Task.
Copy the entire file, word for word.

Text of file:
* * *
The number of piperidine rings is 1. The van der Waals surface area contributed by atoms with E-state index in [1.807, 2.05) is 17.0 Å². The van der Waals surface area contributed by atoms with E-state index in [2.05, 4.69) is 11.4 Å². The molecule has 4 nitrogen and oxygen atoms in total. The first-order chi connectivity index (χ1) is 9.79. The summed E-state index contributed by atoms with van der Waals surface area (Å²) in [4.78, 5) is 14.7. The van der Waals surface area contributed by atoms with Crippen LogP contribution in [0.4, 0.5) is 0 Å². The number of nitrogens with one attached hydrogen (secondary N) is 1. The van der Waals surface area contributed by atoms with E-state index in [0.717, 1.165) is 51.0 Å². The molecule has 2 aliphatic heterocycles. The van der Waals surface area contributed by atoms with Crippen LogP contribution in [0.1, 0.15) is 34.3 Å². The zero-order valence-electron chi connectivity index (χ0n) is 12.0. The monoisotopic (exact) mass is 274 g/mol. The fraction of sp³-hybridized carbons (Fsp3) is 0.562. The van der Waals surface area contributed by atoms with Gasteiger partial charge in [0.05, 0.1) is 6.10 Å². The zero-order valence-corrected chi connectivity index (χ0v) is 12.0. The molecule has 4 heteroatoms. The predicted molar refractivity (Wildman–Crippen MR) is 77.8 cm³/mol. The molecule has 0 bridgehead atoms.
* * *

The number of piperidine rings is 1. The van der Waals surface area contributed by atoms with E-state index in [1.807, 2.05) is 17.0 Å². The van der Waals surface area contributed by atoms with E-state index in [2.05, 4.69) is 11.4 Å². The molecule has 4 nitrogen and oxygen atoms in total. The first-order chi connectivity index (χ1) is 9.79. The summed E-state index contributed by atoms with van der Waals surface area (Å²) in [4.78, 5) is 14.7. The van der Waals surface area contributed by atoms with Crippen LogP contribution in [0.4, 0.5) is 0 Å². The number of nitrogens with one attached hydrogen (secondary N) is 1. The van der Waals surface area contributed by atoms with E-state index in [0.717, 1.165) is 51.0 Å². The molecule has 2 aliphatic heterocycles. The van der Waals surface area contributed by atoms with Crippen LogP contribution in [0.1, 0.15) is 34.3 Å². The zero-order valence-electron chi connectivity index (χ0n) is 12.0. The monoisotopic (exact) mass is 274 g/mol. The fraction of sp³-hybridized carbons (Fsp3) is 0.562. The van der Waals surface area contributed by atoms with Gasteiger partial charge in [0.05, 0.1) is 6.10 Å². The zero-order valence-corrected chi connectivity index (χ0v) is 12.0. The molecule has 4 heteroatoms. The predicted molar refractivity (Wildman–Crippen MR) is 77.8 cm³/mol. The molecule has 0 bridgehead atoms.